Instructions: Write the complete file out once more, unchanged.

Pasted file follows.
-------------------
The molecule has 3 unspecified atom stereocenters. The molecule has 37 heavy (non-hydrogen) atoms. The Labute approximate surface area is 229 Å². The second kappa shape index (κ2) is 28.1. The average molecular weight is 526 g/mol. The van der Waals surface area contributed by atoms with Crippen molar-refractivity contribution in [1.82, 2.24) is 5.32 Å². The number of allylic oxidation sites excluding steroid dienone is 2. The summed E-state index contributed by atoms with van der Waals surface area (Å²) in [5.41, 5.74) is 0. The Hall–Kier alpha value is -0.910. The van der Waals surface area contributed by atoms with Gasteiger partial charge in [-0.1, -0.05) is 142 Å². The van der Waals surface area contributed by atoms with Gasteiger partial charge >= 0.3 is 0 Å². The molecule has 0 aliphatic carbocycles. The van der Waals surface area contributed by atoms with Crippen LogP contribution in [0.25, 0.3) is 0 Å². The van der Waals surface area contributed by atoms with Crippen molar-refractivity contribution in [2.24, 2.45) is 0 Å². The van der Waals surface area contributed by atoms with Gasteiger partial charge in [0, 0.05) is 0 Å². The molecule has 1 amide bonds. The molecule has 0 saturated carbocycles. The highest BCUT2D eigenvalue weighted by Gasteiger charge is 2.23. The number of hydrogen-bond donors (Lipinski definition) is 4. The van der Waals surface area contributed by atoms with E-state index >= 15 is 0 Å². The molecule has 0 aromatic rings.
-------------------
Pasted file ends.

The molecule has 3 unspecified atom stereocenters. The molecule has 37 heavy (non-hydrogen) atoms. The Labute approximate surface area is 229 Å². The second kappa shape index (κ2) is 28.1. The average molecular weight is 526 g/mol. The van der Waals surface area contributed by atoms with Crippen molar-refractivity contribution in [1.82, 2.24) is 5.32 Å². The number of allylic oxidation sites excluding steroid dienone is 2. The summed E-state index contributed by atoms with van der Waals surface area (Å²) in [5.41, 5.74) is 0. The Hall–Kier alpha value is -0.910. The van der Waals surface area contributed by atoms with Gasteiger partial charge in [-0.1, -0.05) is 142 Å². The van der Waals surface area contributed by atoms with Gasteiger partial charge >= 0.3 is 0 Å². The molecule has 0 aliphatic carbocycles. The van der Waals surface area contributed by atoms with Crippen LogP contribution in [0.25, 0.3) is 0 Å². The van der Waals surface area contributed by atoms with Crippen molar-refractivity contribution in [2.24, 2.45) is 0 Å². The van der Waals surface area contributed by atoms with Gasteiger partial charge in [0, 0.05) is 0 Å². The molecule has 1 amide bonds. The molecule has 0 saturated carbocycles. The highest BCUT2D eigenvalue weighted by Gasteiger charge is 2.23. The number of hydrogen-bond donors (Lipinski definition) is 4. The van der Waals surface area contributed by atoms with E-state index >= 15 is 0 Å². The molecule has 0 aromatic rings.